To understand Martha's remarkable recovery, we can examine the wisdom of the ancients. According to Ayurveda, a woman's magic is irretrievably linked to the moon. The ancients called the dark days of the moon "woman's moon," "resting moon," linking a woman's physical, emotional and spiritual state to the lunar wheel. The dark moon provides a cozy climate for a woman's sadhana of rest, reprieve and replenishment. Mother Moon takes to recharging her Shakti during this time. A woman is advised to create a gentle space to conserve her feminine powers and inculcate her creative potential during this time. At its first sighting from below the depths of the horizon, the rising moon was once hailed with joy and celebration. It stood for the Divine Mother's act of resurrection a metaphor for the woman's menstrual cycle. A woman's menses greatly affects her shakti-prana; her monthly cycle is the primary means through which this life force is revitalized, cleansed and restored. In restoring your menstrual cycle with the natural movement of the waxing moon, you will maintain healthy hormonal levels, recall the natural rhythms of your shakti-prana, and revitalize your spirit.
My culture recognizes that a woman's blood preserves her shakti and that this blood carries the Divine Mother's potential for bringing new life and rebirth. This phenomenon may be attributed to the workings of the red bindu, located within the root chakra, as noted earlier. When shakti-prana is strong, the bindu acts as magnetic lodestone, drawing the energy of the moon to revitalize the womb. For this reason, the blood vessels within a woman's vulva carry the magnetic energies of the moon. The woman's womb is moon-shaped; her vagina, moon-crested; her menses, moon-blood; her juices, moon-nectar; her tears, pearl drops of moonlight; her hair is moon-mane; her eyes are the light and dark moons. How strongly is a woman affected by the constantly changing rhythm of the moon? Lady Ise, a tenth-century Japanese poetess, said it best: "When I have sad thoughts, even the moon's face embroidered on my sleeve is wet with tears."
The rhythm of the red bindu also causes a woman to discharge her uterine lining at the appropriate cyclical time during the new moon phase. As a result, her hormone levels are naturally reset. The process we call menses does not consider the far-reaching magic and miracle of a woman's blood. Native cultures of various faith traditions revered a woman's sacred connection to the lunar wheel. German peasants called the menstrual blood, die Mond, the moon. The French called the monthly blood, le moment de la lune the movement of the moon. In China, the menstrual blood is said to be the yin principle, the primordial essence of Mother Earth that gives life to all things. The cycle of the moon is suggested in the commonplace metaphor, "a woman's period." "Period" comes from the Greek term for "going round," the cycle of life.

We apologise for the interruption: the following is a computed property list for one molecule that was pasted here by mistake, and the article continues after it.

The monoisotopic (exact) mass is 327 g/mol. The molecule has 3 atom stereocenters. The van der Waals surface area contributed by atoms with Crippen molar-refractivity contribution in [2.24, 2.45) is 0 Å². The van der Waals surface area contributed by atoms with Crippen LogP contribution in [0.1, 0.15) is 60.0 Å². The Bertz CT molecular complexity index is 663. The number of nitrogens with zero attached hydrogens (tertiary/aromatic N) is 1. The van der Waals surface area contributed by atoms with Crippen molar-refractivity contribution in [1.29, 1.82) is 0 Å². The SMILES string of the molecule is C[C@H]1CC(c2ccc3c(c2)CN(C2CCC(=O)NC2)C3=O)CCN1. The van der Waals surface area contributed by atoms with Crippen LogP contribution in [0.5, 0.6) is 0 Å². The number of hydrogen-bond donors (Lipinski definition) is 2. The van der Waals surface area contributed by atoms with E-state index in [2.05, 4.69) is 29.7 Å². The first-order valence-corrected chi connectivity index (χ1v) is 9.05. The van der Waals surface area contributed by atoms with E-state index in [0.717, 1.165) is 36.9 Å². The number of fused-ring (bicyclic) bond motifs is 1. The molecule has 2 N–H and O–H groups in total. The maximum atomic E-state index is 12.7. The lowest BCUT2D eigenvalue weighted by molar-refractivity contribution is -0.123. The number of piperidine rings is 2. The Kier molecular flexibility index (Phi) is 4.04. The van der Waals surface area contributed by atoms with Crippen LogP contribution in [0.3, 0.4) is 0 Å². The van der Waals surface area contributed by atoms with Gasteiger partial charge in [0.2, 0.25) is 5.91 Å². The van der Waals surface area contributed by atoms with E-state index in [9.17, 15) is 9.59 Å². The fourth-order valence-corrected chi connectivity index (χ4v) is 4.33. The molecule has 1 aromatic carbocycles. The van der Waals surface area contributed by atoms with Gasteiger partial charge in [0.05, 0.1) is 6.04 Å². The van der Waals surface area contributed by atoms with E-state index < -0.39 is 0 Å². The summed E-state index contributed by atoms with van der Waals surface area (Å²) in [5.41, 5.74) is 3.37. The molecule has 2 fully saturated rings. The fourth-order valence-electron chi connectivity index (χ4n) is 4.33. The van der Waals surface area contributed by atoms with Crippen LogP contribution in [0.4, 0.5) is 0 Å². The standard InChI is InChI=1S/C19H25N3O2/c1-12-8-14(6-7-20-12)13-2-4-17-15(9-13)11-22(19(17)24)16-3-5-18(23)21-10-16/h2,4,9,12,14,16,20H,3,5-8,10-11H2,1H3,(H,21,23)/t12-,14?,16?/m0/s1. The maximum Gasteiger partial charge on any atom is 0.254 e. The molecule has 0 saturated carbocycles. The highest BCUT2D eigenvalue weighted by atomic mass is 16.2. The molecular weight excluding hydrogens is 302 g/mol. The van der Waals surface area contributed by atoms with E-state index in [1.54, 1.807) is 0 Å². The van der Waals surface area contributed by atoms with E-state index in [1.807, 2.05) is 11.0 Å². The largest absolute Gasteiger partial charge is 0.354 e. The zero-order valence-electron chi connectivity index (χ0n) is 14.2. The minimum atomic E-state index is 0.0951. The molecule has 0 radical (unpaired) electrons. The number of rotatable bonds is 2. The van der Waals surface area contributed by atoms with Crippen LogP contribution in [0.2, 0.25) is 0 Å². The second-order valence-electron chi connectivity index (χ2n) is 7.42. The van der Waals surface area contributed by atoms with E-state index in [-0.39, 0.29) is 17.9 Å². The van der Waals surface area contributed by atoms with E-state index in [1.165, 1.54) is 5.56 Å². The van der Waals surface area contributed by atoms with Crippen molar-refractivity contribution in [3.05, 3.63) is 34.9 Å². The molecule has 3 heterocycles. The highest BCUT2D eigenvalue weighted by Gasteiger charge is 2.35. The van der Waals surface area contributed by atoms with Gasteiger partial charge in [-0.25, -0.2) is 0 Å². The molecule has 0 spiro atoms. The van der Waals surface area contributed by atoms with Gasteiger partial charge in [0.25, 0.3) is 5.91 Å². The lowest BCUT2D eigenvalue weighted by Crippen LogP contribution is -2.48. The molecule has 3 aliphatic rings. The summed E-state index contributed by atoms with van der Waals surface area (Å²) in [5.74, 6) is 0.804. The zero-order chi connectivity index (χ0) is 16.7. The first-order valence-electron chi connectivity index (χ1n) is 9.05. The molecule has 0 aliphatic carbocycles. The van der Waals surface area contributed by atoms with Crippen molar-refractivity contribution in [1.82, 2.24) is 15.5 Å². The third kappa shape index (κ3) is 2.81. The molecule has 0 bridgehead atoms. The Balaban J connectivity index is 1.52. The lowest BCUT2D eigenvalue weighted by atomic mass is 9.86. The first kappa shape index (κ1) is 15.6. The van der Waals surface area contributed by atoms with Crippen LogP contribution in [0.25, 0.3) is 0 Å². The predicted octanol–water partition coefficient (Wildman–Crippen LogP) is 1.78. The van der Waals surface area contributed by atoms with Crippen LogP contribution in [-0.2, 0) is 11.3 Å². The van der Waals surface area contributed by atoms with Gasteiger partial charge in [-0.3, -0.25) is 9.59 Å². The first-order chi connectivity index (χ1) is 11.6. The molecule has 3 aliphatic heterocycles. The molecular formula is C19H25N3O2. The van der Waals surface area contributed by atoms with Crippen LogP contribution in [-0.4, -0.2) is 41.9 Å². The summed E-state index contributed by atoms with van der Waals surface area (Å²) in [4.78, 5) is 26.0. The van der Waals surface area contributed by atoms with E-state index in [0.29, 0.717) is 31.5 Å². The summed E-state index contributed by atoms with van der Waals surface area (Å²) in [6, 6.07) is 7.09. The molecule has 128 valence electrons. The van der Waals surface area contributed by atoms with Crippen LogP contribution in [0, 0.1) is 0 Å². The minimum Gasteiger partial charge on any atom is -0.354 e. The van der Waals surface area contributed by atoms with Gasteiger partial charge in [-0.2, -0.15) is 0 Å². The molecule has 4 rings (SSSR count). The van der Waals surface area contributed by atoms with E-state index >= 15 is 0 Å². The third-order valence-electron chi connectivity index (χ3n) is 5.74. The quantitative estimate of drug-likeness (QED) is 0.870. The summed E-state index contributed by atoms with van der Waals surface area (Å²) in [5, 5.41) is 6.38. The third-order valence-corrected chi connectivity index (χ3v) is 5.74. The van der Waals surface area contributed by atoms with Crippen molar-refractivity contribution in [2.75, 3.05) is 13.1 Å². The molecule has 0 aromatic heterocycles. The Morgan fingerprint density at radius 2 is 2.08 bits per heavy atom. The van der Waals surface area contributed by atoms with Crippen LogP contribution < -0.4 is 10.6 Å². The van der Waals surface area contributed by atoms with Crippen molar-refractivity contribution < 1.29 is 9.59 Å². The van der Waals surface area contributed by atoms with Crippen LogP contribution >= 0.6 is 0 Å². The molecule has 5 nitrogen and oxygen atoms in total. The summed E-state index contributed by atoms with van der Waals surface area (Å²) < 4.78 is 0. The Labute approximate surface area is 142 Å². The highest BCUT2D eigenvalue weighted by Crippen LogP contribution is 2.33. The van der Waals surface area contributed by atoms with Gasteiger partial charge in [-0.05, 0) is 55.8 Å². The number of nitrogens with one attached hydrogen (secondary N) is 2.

In the past, a woman marked the passing of the months by her monthly cycle, and the number of children to whom she gave birth roughly marked the annual cycles. Native cultures guided their daily affairs by the appearance of the moon. Individual, family and community marked their calendar by the crescent moon and then, again, by the full moon. The visibly changing shape of the luminary in the night sky may count every moment of life. The moon itself was their sole calendar, and each culture named its nocturnal turn with names that sustained memory of their sacred relation to Mother Earth.
The time of the menstrual cycle is a very sacred and yet vulnerable period for a woman. Women who are menstruating are required to go at a slower pace and to allow the body to cleanse itself; you are also advised to pare down your activities to the bare essentials so that body, mind and spirit may experience the least degree of intrusion.
Ayurveda recommends a minimum of bodily cleansing at this time. Quick, cool showers or wiping down of the body will do. Refrain from sexual activities, as well as from all cooking activities. The latter measure is to prevent the energies from the powerful menstrual blood to pervade the foods. Maintain a light wholesome diet of salads, fresh juices, light grains (basmati rice, millet, couscous, amaranth, pasta, tofu, leafy greens, and fresh fruits. Herbal teas such as raspberry, organic rose flower peppermint, ginger, lemon balm, hops, and chamomile are also revitalizing during this time.
For more on Uttara Vasti and the alignment of a woman's primordial energies with lunar rhythms, refer to Maya Tiwari's book, Women's Power to Heal through Inner Medicine, published 2006 by Mother OM Media, Inc, USA.